Drawbacks to STT from Thames Water's point of view: not a valuable commercial asset, does not provide water they own and can sell on to Affinity Water and Southern Water. And if STT is built, they'll probably never get SESRO.
    Interesting. STT can't be far off the line of the old Stroudwater and Thames-Severn Canals.
    One of the two options uses the canals and would restore them.

    Option 2. It's a little more expensive, but would have huge positive externalities (the Cotswolds Canal Trust really want this to happen, and I don't blame them. People would love for this to be in their backyard. The exact reverse of "NIMBY"
    Both proposals are NIMBY, though. And end-of-pipe to boot.

    Thames Water, where usage is significantly more than their peer UK regions per person (by 10% according to these numbers *), want to pull resources from the other side of the country rather than put their own house in order. They have not yet done even the low-hanging fruit such as metering, whilst eg Southern generally have.

    And even the UK average household usage is 20-30% above places such as Germany, the Netherlands and Denmark.



    * Source and I would love to see something more recent: https://waterwise.org.uk/wp-content/uploads/2019/10/WWT-Report-.pdf


    They have to do all of that as well.
    The discussion included metering (they say they're up to 50% and want to go for more) and demand reduction (metering apparently reduces demand by an average of 12% without any other intervention as people see what they're using - I haven't had that number independently confirmed).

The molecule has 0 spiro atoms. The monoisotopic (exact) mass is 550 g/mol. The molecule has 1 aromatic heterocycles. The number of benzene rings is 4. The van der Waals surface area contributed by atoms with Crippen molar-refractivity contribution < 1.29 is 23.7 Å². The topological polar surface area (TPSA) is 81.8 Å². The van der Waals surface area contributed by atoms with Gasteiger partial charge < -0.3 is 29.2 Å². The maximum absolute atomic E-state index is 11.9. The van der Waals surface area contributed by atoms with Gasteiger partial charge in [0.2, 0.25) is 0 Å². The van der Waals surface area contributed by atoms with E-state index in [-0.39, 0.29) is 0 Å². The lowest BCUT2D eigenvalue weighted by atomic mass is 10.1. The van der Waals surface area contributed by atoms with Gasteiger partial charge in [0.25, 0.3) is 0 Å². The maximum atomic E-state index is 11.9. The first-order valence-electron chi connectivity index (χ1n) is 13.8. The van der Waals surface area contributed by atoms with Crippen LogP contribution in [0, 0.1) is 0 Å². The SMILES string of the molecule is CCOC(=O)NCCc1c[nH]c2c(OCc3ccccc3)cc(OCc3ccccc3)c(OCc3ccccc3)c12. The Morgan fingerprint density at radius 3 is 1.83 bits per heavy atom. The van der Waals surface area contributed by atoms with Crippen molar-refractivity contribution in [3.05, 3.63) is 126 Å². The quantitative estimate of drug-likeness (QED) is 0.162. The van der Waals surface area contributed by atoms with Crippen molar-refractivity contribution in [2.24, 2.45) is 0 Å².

They also have to reduce leakage - they're amongst the worst and are leaking 605 Ml/day at the moment. The equivalent of two mega-reservoirs like SESRO.

    United Utilities (the proposed source) are happy with the STT proposal (they are, after all, in the most water-plentiful area of the country, with six times the rainfall of the South East and have well over a hundred reservoirs of decent size already).

    They're assuming they can get a demand reduction down to c. 110 litres per person per day (or at least that's the planning target). I'm going to believe it when I see it, but they do need to do that, and getting more metering out there will help by making adjustable tariffs possible.
    Good comments. Southern are up to 85% metered.

    I'm inclined to think that if they get the transfer, then the rest might not happen.